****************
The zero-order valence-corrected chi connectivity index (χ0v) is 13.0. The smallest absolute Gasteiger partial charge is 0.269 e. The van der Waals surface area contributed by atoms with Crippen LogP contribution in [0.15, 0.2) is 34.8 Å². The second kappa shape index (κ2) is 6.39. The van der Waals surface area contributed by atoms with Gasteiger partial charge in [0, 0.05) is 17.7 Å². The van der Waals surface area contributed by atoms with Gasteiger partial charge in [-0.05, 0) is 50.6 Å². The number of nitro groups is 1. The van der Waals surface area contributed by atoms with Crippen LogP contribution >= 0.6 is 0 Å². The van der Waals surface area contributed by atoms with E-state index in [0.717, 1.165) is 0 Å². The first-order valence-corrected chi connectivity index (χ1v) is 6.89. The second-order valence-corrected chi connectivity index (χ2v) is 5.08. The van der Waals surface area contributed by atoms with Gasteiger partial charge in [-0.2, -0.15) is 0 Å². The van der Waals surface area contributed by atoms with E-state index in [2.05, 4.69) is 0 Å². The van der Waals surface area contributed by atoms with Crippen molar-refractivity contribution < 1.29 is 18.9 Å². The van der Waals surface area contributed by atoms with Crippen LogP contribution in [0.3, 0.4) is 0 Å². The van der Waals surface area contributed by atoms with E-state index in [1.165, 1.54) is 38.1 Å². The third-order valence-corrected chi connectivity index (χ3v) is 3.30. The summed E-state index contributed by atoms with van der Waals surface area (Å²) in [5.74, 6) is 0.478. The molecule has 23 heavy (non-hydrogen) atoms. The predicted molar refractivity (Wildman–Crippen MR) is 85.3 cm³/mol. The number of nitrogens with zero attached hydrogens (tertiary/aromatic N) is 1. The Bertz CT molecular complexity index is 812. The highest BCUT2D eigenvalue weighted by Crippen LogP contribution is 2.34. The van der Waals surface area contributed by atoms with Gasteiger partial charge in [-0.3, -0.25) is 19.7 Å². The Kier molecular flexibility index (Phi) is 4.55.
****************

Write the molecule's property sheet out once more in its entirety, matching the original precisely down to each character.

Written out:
The zero-order valence-corrected chi connectivity index (χ0v) is 13.0. The smallest absolute Gasteiger partial charge is 0.269 e. The van der Waals surface area contributed by atoms with Crippen LogP contribution in [0.15, 0.2) is 34.8 Å². The second kappa shape index (κ2) is 6.39. The van der Waals surface area contributed by atoms with Gasteiger partial charge in [0, 0.05) is 17.7 Å². The van der Waals surface area contributed by atoms with Gasteiger partial charge in [-0.05, 0) is 50.6 Å². The number of nitro groups is 1. The van der Waals surface area contributed by atoms with Crippen LogP contribution >= 0.6 is 0 Å². The van der Waals surface area contributed by atoms with E-state index in [0.717, 1.165) is 0 Å². The first-order valence-corrected chi connectivity index (χ1v) is 6.89. The second-order valence-corrected chi connectivity index (χ2v) is 5.08. The van der Waals surface area contributed by atoms with Gasteiger partial charge in [-0.2, -0.15) is 0 Å². The van der Waals surface area contributed by atoms with E-state index in [2.05, 4.69) is 0 Å². The van der Waals surface area contributed by atoms with Crippen molar-refractivity contribution < 1.29 is 18.9 Å². The van der Waals surface area contributed by atoms with Crippen LogP contribution in [0.3, 0.4) is 0 Å². The van der Waals surface area contributed by atoms with E-state index in [1.165, 1.54) is 38.1 Å². The third-order valence-corrected chi connectivity index (χ3v) is 3.30. The summed E-state index contributed by atoms with van der Waals surface area (Å²) in [5.74, 6) is 0.478. The molecule has 23 heavy (non-hydrogen) atoms. The predicted molar refractivity (Wildman–Crippen MR) is 85.3 cm³/mol. The number of nitrogens with zero attached hydrogens (tertiary/aromatic N) is 1. The Bertz CT molecular complexity index is 812. The highest BCUT2D eigenvalue weighted by Crippen LogP contribution is 2.34. The van der Waals surface area contributed by atoms with Gasteiger partial charge in [-0.3, -0.25) is 19.7 Å². The Kier molecular flexibility index (Phi) is 4.55.